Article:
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What doew "spare" "collapse" and "133 for nine" mean here?

 
 
Reply Tue 25 Dec, 2012 10:40 pm
The first bilateral series between India and Pakistan since November 2007 began Christmas Day with a Twenty20 match in the southern Indian city of Bangalore. Pakistan won the match with five wickets to spare after India's batting collapsed at 133 for nine." -- Bangalore India (AP)

I don't know the rules of cricket, so its terms here make it difficult for me to translate. Could anybody tell me the meaning of the last sentence in the quoted paragraph? Thank you very much!
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Type: Question • Score: 6 • Views: 2,337 • Replies: 31
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Setanta
 
  2  
Reply Wed 26 Dec, 2012 03:56 am
@JustinXujia,
I know nothing about cricket either, but i suggest to you that if you re-post this question with a title such as "Need help with understanding cricket," or anything which draws attention to the fact that this is a question about cricket, that you're likely to get an intelligent response more quickly.
JTT
 
  1  
Reply Wed 26 Dec, 2012 12:41 pm
@Setanta,
How typically broad minded of you, Set.

Had this been a question of baseball or, say, basketball, you wouldn't have offered such a silly response.
0 Replies
 
JTT
 
  1  
Reply Wed 26 Dec, 2012 12:46 pm
@JustinXujia,
I'll have a go.

Pakistan won the match with five wickets to spare after India's batting collapsed at 133 for nine."

Pakistan won the match with five wickets [innings/rounds/times at bat] to spare [left/remaining] after India's batting collapsed [failed badly] at 133 for nine.

The last part, Sad , score was Pakistan 133, India 9 ???????

Izzy or Spendius or Contrex or [____] should be along shortly.

oristarA
 
  1  
Reply Wed 26 Dec, 2012 11:53 pm
@JTT,
JTT wrote:

I'll have a go.

Pakistan won the match with five wickets to spare after India's batting collapsed at 133 for nine."

Pakistan won the match with five wickets [innings/rounds/times at bat] to spare [left/remaining] after India's batting collapsed [failed badly] at 133 for nine.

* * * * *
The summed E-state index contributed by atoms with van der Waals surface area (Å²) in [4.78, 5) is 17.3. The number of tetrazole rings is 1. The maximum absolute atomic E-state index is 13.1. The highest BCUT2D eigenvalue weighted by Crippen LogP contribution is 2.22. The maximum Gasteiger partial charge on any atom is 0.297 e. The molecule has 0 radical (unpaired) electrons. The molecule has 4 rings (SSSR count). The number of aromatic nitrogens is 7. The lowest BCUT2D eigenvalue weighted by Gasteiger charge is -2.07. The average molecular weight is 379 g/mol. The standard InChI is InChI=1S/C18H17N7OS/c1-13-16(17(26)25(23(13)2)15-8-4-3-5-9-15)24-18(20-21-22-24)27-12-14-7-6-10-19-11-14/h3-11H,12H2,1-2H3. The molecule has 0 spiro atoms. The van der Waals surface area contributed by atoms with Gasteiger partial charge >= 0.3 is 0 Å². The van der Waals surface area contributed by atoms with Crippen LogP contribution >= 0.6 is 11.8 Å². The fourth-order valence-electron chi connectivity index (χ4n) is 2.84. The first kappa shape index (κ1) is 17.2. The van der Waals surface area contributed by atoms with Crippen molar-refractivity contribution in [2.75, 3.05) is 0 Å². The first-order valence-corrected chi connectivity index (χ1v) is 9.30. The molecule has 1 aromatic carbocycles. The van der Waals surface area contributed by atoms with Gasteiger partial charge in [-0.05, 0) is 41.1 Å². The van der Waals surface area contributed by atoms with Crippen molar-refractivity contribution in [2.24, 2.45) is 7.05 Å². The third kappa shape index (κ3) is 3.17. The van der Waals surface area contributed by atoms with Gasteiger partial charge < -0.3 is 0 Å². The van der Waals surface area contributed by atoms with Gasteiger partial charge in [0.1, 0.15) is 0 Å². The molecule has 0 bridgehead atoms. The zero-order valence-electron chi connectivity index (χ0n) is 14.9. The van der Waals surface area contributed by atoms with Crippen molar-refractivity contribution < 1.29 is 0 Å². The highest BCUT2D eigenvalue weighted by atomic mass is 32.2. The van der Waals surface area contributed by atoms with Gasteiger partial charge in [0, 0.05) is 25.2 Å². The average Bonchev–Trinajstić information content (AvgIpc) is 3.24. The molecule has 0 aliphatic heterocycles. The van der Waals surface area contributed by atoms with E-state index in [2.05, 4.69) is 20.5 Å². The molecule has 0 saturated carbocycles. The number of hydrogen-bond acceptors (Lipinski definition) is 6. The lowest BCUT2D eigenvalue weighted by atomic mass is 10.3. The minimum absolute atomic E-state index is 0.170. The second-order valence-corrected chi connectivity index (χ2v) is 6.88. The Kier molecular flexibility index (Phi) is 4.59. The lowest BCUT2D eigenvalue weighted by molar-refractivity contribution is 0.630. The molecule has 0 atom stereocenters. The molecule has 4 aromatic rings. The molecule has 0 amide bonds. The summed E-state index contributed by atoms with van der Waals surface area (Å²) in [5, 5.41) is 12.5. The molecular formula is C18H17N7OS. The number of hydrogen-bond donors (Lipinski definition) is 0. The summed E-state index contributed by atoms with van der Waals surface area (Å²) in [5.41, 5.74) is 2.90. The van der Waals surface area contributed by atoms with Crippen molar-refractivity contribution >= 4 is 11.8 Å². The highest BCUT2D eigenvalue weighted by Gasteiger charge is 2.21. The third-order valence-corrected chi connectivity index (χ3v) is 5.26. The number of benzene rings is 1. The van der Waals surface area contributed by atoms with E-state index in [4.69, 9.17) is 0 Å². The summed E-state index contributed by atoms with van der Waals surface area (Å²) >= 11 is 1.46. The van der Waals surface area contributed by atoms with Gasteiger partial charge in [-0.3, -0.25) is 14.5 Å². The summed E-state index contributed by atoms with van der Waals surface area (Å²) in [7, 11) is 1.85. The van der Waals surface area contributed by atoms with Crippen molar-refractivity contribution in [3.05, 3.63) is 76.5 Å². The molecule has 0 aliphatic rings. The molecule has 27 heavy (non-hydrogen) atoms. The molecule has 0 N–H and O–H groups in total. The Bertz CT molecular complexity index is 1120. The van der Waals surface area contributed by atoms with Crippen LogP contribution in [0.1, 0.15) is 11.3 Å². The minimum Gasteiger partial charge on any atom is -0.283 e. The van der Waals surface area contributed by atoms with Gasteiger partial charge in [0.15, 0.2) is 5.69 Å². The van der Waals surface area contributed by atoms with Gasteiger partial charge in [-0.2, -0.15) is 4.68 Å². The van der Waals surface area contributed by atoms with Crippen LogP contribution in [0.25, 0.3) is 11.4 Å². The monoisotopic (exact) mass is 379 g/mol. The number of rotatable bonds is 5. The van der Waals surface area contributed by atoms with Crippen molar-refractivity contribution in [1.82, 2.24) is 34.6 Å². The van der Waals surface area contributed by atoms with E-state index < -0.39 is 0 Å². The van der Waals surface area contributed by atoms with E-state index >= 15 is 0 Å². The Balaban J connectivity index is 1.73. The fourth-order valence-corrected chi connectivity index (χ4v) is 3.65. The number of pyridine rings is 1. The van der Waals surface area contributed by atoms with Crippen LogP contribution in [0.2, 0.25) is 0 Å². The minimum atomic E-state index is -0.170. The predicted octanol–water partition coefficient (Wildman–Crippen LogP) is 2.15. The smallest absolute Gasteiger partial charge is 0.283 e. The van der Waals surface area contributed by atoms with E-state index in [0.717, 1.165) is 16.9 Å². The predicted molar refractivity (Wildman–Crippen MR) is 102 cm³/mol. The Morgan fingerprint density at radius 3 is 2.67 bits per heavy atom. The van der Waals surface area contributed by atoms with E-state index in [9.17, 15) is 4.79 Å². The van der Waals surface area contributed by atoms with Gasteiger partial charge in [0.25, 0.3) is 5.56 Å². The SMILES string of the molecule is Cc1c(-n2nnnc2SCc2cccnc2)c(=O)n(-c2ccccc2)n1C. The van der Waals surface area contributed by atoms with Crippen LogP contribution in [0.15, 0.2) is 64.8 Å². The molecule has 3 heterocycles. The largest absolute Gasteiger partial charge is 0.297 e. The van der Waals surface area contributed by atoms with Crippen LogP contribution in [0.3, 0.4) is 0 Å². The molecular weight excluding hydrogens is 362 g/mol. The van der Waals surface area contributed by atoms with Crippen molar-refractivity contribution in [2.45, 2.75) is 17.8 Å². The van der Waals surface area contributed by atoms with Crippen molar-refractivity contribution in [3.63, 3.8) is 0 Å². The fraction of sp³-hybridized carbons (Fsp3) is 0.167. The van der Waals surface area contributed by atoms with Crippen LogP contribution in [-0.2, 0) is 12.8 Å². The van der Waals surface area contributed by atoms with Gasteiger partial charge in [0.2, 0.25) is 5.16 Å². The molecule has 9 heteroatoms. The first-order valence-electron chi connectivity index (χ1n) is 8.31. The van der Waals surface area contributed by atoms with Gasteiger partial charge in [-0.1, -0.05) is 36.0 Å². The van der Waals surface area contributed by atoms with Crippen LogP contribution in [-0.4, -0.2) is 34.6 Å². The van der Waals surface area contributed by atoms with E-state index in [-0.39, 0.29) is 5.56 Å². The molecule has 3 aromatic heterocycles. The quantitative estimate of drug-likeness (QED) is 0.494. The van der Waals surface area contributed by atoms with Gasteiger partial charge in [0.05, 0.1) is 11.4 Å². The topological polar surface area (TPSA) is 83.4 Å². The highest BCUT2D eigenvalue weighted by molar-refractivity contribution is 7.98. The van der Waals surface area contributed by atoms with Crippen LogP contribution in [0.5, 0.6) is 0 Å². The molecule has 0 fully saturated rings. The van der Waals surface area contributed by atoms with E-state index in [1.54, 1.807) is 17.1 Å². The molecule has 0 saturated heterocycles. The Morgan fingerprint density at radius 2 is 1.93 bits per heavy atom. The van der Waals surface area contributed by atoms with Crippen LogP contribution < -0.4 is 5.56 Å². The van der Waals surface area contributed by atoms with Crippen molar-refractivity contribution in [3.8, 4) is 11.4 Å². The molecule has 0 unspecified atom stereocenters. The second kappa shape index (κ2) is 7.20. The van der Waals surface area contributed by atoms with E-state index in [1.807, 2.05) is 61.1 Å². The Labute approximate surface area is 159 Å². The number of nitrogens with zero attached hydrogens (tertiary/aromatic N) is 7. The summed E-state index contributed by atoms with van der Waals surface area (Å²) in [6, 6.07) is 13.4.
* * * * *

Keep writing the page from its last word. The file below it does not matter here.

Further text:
The last part, Sad , score was Pakistan 133, India 9 ???????

Izzy or Spendius or Contrex or [____] should be along shortly.




You've failed nicely here, JTT.
Thanks for explaining "spare" and "collapse."
JustinXujia
 
  2  
Reply Thu 27 Dec, 2012 12:36 am
@Setanta,
Thank you very much Setanta! I really don't know how to name the topic and you give me a good example.
0 Replies
 
JustinXujia
 
  1  
Reply Thu 27 Dec, 2012 12:41 am
@JTT,
In my understanding, India's nine batsmen got only 133 points which was a collapse. It gave a very good chance to Pakistan, and the latter one only used five rounds to win the game. Does this make sense?
dlowan
 
  2  
Reply Thu 27 Dec, 2012 02:57 am
@JustinXujia,
Wickets are lost when the bowler is able to get through the batter's defense and hit it, basically. There are 11 batters for each side, but, as two people are always up to bat at the same time, a side is out when ten wickets have fallen.

I'm not sure what a 20/20 match is?

Five wickets to spare means that Pakistan had only lost five wickets when it overtook india's score.

A batting collapse happens when a side is out for a very low score.

oristarA
 
  1  
Reply Thu 27 Dec, 2012 03:38 am
@dlowan,
dlowan wrote:

Wickets are lost when the bowler is able to get through the batter's defense and hit it, basically. There are 11 batters for each side, but, as two people are always up to bat at the same time, a side is out when ten wickets have fallen.

I'm not sure what a 20/20 match is?

Five wickets to spare means that Pakistan had only lost five wickets when it overtook india's score.

A batting collapse happens when a side is out for a very low score.




Very different to JTT's opinion. I'm confusing.
http://blog.oregonlive.com/hg_impact/2009/08/croquet-wickets.png